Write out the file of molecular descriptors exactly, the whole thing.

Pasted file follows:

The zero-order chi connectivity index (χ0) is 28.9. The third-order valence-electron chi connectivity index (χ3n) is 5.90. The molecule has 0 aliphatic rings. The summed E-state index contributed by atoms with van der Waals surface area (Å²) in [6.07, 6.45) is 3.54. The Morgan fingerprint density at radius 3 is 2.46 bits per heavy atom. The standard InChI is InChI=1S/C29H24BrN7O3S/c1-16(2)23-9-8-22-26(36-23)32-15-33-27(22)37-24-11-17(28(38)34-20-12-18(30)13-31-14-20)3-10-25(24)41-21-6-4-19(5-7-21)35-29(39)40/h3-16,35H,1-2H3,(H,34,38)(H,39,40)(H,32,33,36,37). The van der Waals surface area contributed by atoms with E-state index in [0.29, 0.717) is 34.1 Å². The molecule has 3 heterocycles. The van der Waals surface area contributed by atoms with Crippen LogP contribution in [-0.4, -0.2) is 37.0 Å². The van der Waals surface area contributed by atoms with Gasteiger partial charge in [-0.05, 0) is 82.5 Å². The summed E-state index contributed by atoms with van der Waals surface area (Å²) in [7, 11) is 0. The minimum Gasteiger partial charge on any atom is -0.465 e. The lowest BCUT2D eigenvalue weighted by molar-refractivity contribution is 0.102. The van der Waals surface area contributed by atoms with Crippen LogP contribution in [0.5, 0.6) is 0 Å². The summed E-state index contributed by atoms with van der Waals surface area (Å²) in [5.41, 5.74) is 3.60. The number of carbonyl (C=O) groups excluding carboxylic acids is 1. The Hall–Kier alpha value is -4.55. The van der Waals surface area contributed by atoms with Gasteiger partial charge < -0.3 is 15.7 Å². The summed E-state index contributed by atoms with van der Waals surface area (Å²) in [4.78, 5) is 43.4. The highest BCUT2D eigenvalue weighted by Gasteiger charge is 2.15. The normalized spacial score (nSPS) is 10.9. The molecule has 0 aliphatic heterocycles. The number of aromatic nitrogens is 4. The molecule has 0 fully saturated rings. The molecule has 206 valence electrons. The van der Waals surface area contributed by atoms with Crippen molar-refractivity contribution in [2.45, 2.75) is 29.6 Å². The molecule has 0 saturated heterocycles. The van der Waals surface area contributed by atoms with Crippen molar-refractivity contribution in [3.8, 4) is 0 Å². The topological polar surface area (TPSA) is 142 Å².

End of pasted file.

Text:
The zero-order chi connectivity index (χ0) is 28.9. The third-order valence-electron chi connectivity index (χ3n) is 5.90. The molecule has 0 aliphatic rings. The summed E-state index contributed by atoms with van der Waals surface area (Å²) in [6.07, 6.45) is 3.54. The Morgan fingerprint density at radius 3 is 2.46 bits per heavy atom. The standard InChI is InChI=1S/C29H24BrN7O3S/c1-16(2)23-9-8-22-26(36-23)32-15-33-27(22)37-24-11-17(28(38)34-20-12-18(30)13-31-14-20)3-10-25(24)41-21-6-4-19(5-7-21)35-29(39)40/h3-16,35H,1-2H3,(H,34,38)(H,39,40)(H,32,33,36,37). The van der Waals surface area contributed by atoms with E-state index in [0.29, 0.717) is 34.1 Å². The molecule has 3 heterocycles. The van der Waals surface area contributed by atoms with Crippen LogP contribution in [-0.4, -0.2) is 37.0 Å². The van der Waals surface area contributed by atoms with Gasteiger partial charge in [-0.05, 0) is 82.5 Å². The summed E-state index contributed by atoms with van der Waals surface area (Å²) in [7, 11) is 0. The minimum Gasteiger partial charge on any atom is -0.465 e. The lowest BCUT2D eigenvalue weighted by molar-refractivity contribution is 0.102. The van der Waals surface area contributed by atoms with Crippen LogP contribution in [0.5, 0.6) is 0 Å². The summed E-state index contributed by atoms with van der Waals surface area (Å²) in [5.41, 5.74) is 3.60. The number of carbonyl (C=O) groups excluding carboxylic acids is 1. The Hall–Kier alpha value is -4.55. The van der Waals surface area contributed by atoms with Gasteiger partial charge < -0.3 is 15.7 Å². The summed E-state index contributed by atoms with van der Waals surface area (Å²) in [4.78, 5) is 43.4. The highest BCUT2D eigenvalue weighted by Gasteiger charge is 2.15. The normalized spacial score (nSPS) is 10.9. The molecule has 0 aliphatic heterocycles. The number of aromatic nitrogens is 4. The molecule has 0 fully saturated rings. The molecule has 206 valence electrons. The van der Waals surface area contributed by atoms with Crippen molar-refractivity contribution in [2.45, 2.75) is 29.6 Å². The molecule has 0 saturated heterocycles. The van der Waals surface area contributed by atoms with Crippen molar-refractivity contribution in [3.8, 4) is 0 Å². The topological polar surface area (TPSA) is 142 Å².